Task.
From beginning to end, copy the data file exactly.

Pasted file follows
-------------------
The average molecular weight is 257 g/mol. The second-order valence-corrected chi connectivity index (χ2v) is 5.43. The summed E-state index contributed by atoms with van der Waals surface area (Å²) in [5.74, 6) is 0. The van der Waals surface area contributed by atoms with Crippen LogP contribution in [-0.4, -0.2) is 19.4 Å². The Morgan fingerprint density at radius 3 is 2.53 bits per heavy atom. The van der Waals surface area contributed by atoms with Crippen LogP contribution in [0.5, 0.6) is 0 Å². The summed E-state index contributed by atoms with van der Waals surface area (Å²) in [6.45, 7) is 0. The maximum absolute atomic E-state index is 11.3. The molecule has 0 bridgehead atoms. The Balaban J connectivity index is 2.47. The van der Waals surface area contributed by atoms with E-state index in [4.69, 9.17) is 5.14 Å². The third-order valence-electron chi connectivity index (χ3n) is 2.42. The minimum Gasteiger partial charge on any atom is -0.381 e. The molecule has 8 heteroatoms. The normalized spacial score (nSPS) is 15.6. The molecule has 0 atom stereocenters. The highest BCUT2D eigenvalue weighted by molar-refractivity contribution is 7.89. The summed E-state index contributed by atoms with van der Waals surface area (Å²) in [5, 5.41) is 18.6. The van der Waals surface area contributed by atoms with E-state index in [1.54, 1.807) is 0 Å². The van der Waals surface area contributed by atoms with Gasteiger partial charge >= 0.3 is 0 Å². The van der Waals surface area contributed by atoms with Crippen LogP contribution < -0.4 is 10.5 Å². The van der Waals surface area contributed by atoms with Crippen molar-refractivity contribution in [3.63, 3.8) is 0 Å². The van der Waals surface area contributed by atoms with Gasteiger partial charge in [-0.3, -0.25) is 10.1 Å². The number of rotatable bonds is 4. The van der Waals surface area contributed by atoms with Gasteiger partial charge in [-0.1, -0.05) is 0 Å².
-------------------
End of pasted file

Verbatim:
The average molecular weight is 257 g/mol. The second-order valence-corrected chi connectivity index (χ2v) is 5.43. The summed E-state index contributed by atoms with van der Waals surface area (Å²) in [5.74, 6) is 0. The van der Waals surface area contributed by atoms with Crippen LogP contribution in [-0.4, -0.2) is 19.4 Å². The Morgan fingerprint density at radius 3 is 2.53 bits per heavy atom. The van der Waals surface area contributed by atoms with Crippen LogP contribution in [0.5, 0.6) is 0 Å². The summed E-state index contributed by atoms with van der Waals surface area (Å²) in [6.45, 7) is 0. The maximum absolute atomic E-state index is 11.3. The molecule has 0 bridgehead atoms. The Balaban J connectivity index is 2.47. The van der Waals surface area contributed by atoms with E-state index in [4.69, 9.17) is 5.14 Å². The third-order valence-electron chi connectivity index (χ3n) is 2.42. The minimum Gasteiger partial charge on any atom is -0.381 e. The molecule has 8 heteroatoms. The normalized spacial score (nSPS) is 15.6. The molecule has 0 atom stereocenters. The highest BCUT2D eigenvalue weighted by molar-refractivity contribution is 7.89. The summed E-state index contributed by atoms with van der Waals surface area (Å²) in [5, 5.41) is 18.6. The van der Waals surface area contributed by atoms with E-state index in [1.54, 1.807) is 0 Å². The van der Waals surface area contributed by atoms with Gasteiger partial charge >= 0.3 is 0 Å². The van der Waals surface area contributed by atoms with Crippen LogP contribution < -0.4 is 10.5 Å². The van der Waals surface area contributed by atoms with Crippen molar-refractivity contribution in [3.63, 3.8) is 0 Å². The van der Waals surface area contributed by atoms with Gasteiger partial charge in [-0.3, -0.25) is 10.1 Å². The number of rotatable bonds is 4. The van der Waals surface area contributed by atoms with Gasteiger partial charge in [-0.1, -0.05) is 0 Å².